Time Town: Spaced Out In Bolton Landing
By Anthony F. Hall
Wednesday, August 17, 2011
To the casual observer, there’s nothing unusual about this cluster of homes in the hills above Bolton Landing. These so-called uplands, with their startling views of Lake George, have been developed so rapidly, and with so little guidance, that their protection is the ranking priority for environmental organizations.
This subdivision, however, is a bit different. In the woods behind one of the houses looms a 15-foot-tall fiberglass bear. “We call him Bubba,” says Dede Mulligan, on whose property the bear stands. Bubba is the sole survivor of Time Town, a theme park that spanned this land in the 1970s.
Family-owned theme parks like Frontier Town and Arto Monaco’s Land of Makebelieve proliferated along Adirondack highways after World War II. The products of sometimes visionary imagination, all were unique, and slightly off-the-wall.
Time Town was the brainchild of Ted Yund, an Albany man who had acquired a 21-inch telescope and needed a dark mountaintop on which to put it. He found the perfect spot in Bolton Landing. Once the telescope was in place, Yund decided to build a theme park around it. Time Town opened to the public in the spring of 1970.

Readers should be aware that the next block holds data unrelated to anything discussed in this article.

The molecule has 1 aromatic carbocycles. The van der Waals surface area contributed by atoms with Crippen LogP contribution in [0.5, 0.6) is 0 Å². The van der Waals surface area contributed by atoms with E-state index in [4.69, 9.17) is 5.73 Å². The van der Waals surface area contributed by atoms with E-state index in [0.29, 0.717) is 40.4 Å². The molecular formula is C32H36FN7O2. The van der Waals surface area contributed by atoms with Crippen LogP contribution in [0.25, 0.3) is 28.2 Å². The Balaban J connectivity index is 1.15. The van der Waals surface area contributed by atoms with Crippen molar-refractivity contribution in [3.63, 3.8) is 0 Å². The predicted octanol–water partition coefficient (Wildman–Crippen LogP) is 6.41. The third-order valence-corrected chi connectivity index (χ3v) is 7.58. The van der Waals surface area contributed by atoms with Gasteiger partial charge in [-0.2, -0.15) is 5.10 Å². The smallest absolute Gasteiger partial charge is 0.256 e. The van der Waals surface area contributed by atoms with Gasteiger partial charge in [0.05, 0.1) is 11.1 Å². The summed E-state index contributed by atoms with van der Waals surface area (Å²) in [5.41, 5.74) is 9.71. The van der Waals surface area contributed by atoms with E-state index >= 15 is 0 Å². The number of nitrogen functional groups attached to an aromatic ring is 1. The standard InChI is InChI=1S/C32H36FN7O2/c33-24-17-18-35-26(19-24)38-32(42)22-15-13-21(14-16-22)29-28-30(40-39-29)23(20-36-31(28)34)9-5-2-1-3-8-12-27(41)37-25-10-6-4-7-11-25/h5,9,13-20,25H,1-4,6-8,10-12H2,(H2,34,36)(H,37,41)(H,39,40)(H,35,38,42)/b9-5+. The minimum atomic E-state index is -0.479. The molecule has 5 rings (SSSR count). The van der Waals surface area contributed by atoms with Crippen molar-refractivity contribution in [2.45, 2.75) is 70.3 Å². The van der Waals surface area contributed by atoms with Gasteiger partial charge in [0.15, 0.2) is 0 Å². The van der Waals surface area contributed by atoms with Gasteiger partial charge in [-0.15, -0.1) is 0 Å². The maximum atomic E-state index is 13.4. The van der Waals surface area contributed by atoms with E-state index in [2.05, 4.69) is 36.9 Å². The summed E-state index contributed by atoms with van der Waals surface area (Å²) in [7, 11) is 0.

Wounded on Iwo Jima during World War II, Yund spent his months in recovery studying astronomy until it became a passion, one that never left him even as he started a pre-press business, married and became the father of 14 children. With Time Town, he was able to combine his passion for the galaxies with what he hoped would be a profitable business. And with more than a dozen kids, he had a ready-made workforce.